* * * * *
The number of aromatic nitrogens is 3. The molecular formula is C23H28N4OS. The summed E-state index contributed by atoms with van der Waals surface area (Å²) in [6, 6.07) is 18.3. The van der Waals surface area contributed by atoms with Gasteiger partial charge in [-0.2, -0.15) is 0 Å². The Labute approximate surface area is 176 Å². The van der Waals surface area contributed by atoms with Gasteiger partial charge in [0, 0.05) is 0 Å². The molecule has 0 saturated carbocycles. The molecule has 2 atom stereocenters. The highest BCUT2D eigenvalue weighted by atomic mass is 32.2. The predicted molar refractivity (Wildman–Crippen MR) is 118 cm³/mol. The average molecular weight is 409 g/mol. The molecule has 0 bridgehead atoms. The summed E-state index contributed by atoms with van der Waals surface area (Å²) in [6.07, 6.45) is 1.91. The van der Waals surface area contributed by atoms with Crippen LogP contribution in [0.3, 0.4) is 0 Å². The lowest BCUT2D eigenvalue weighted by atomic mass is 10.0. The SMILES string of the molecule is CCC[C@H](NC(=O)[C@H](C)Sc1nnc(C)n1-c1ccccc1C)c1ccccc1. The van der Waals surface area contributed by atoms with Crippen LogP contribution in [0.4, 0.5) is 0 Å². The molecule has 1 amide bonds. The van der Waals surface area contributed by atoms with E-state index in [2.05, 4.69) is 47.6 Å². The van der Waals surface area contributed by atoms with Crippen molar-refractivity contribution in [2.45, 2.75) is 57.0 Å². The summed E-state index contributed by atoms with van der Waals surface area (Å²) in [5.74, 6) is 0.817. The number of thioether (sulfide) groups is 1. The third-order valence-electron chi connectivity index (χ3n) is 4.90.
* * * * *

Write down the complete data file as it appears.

The number of aromatic nitrogens is 3. The molecular formula is C23H28N4OS. The summed E-state index contributed by atoms with van der Waals surface area (Å²) in [6, 6.07) is 18.3. The van der Waals surface area contributed by atoms with Gasteiger partial charge in [-0.2, -0.15) is 0 Å². The Labute approximate surface area is 176 Å². The van der Waals surface area contributed by atoms with Gasteiger partial charge in [0, 0.05) is 0 Å². The molecule has 0 saturated carbocycles. The molecule has 2 atom stereocenters. The highest BCUT2D eigenvalue weighted by atomic mass is 32.2. The predicted molar refractivity (Wildman–Crippen MR) is 118 cm³/mol. The average molecular weight is 409 g/mol. The molecule has 0 bridgehead atoms. The summed E-state index contributed by atoms with van der Waals surface area (Å²) in [6.07, 6.45) is 1.91. The van der Waals surface area contributed by atoms with Crippen LogP contribution in [0.3, 0.4) is 0 Å². The lowest BCUT2D eigenvalue weighted by atomic mass is 10.0. The SMILES string of the molecule is CCC[C@H](NC(=O)[C@H](C)Sc1nnc(C)n1-c1ccccc1C)c1ccccc1. The van der Waals surface area contributed by atoms with Crippen LogP contribution in [0.4, 0.5) is 0 Å². The molecule has 1 amide bonds. The van der Waals surface area contributed by atoms with E-state index in [2.05, 4.69) is 47.6 Å². The van der Waals surface area contributed by atoms with Crippen molar-refractivity contribution in [2.45, 2.75) is 57.0 Å². The summed E-state index contributed by atoms with van der Waals surface area (Å²) in [5.74, 6) is 0.817. The number of thioether (sulfide) groups is 1. The third-order valence-electron chi connectivity index (χ3n) is 4.90.